My best friend retired not long ago and is now in project mode. Everything he needed to get done around the house he is now starting. What shocks him is the poor service he gets from virtually everyone he deals with.

I wanted to see just how bad service is in America, so I went back to the Google-machine:

  • An American Express survey revealed 78 percent of consumers have bailed on a transaction or not made the purchase because of a poor service experience.
  • Another source revealed that a typical business hears from 4 percent of its dissatisfied customers. Ninety-one percent of those customers will never come back.
  • The White House Office of Consumers Affairs tells us that loyal customers are worth up to ten times as much as their first purchase.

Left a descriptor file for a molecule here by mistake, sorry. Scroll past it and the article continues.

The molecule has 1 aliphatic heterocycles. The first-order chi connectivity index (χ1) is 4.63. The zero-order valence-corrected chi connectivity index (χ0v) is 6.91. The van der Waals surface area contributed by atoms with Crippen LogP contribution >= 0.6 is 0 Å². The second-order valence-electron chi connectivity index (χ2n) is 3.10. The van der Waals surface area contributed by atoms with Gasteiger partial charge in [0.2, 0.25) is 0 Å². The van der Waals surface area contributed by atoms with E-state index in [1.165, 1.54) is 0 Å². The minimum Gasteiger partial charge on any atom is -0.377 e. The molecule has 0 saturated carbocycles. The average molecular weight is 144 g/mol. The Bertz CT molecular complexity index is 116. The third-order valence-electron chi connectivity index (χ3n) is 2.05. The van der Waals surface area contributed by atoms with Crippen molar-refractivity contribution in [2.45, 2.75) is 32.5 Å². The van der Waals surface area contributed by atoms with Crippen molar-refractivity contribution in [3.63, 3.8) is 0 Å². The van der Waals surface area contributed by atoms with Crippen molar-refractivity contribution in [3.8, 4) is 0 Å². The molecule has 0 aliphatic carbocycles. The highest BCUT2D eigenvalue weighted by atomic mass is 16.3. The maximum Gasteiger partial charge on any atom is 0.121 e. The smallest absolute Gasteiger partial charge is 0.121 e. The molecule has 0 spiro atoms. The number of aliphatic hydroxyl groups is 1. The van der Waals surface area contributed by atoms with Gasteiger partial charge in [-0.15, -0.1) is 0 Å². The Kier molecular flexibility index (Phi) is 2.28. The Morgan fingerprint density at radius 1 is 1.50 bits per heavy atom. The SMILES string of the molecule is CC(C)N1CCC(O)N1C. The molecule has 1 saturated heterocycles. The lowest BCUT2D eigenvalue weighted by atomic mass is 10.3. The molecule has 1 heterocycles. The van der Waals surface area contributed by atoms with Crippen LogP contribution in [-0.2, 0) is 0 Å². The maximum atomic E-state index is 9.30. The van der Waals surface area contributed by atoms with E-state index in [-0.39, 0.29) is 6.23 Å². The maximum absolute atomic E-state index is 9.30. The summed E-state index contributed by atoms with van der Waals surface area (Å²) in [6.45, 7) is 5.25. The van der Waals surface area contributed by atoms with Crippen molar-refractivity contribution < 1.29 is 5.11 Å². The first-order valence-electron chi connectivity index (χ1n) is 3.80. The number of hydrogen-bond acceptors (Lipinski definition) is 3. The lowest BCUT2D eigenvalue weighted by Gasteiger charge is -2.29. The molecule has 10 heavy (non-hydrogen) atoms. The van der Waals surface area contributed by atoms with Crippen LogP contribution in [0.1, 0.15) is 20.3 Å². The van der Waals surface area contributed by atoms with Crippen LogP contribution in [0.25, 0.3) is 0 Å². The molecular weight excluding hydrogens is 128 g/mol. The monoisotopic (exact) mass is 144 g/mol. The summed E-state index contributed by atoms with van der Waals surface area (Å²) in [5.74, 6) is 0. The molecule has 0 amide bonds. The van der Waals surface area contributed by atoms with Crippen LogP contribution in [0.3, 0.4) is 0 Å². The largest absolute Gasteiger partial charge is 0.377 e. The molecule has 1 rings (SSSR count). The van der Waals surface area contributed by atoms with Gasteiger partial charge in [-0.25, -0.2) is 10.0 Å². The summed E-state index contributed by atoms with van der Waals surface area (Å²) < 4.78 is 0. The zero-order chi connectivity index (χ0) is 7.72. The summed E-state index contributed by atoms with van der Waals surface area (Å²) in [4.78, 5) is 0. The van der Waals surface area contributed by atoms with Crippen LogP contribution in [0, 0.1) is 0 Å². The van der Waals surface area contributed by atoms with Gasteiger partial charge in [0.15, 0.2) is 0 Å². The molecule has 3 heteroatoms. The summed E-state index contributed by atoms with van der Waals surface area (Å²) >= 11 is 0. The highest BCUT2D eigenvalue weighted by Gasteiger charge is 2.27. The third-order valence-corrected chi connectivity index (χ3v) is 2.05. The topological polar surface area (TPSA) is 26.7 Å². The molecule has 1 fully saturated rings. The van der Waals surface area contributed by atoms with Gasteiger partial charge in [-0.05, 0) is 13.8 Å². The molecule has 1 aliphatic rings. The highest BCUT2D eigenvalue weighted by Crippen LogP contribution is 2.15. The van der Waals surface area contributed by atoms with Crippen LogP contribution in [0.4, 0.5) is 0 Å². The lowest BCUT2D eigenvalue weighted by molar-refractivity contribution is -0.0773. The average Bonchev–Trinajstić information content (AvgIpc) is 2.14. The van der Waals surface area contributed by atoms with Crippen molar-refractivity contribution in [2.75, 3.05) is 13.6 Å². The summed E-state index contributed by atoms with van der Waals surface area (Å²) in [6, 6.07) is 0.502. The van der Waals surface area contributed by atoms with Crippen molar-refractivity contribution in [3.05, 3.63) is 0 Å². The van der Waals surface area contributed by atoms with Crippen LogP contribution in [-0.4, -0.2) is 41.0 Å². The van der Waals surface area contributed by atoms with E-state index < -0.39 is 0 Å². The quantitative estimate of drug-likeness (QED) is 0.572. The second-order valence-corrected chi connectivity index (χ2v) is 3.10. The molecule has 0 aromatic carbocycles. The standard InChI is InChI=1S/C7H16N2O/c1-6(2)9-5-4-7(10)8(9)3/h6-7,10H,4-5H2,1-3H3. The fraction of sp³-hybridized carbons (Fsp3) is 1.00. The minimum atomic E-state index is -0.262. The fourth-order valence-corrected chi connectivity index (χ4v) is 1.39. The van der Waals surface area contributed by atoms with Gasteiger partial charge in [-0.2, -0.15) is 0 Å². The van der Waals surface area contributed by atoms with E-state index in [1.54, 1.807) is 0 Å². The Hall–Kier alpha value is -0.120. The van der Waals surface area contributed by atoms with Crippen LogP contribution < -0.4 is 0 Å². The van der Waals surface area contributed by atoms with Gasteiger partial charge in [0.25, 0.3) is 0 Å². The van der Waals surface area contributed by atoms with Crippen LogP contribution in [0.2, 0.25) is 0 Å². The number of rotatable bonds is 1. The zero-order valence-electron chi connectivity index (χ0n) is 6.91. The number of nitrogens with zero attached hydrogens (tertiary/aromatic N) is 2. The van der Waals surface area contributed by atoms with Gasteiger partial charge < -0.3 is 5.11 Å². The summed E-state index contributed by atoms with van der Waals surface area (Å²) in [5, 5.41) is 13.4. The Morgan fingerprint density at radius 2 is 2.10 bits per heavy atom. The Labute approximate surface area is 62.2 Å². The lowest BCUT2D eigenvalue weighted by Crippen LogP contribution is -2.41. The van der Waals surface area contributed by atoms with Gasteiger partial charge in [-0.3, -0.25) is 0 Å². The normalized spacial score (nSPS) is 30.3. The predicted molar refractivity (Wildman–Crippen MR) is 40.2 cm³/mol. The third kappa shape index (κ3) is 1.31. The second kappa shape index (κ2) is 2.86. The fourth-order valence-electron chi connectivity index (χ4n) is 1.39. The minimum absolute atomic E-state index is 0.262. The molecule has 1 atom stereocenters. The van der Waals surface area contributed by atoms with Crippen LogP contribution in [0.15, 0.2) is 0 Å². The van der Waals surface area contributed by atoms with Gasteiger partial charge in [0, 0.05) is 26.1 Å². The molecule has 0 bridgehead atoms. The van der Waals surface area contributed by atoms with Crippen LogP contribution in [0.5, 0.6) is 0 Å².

• This Consumer Affairs division also tell us that it is six to seven times more expensive to acquire a new customer that it is to keep a current one. And for every customer who bothers to complain, 26 others remain silent.
  • Another source reveals that 80 percent of companies say they deliver “superior” customer service. Eight percent of their customers think these same companies do.

Interesting statistics. I’ll probably do a Google review on XYZ after I get my fence fixed by someone else. I wouldn’t want anyone else to choose them. Leaders look at their companies, their people and their promises through the eyes of a consumer – not from their PR.

Note:  The fence company called me Friday at 4:50 p.m. No sale.

Seeing Life Long-Term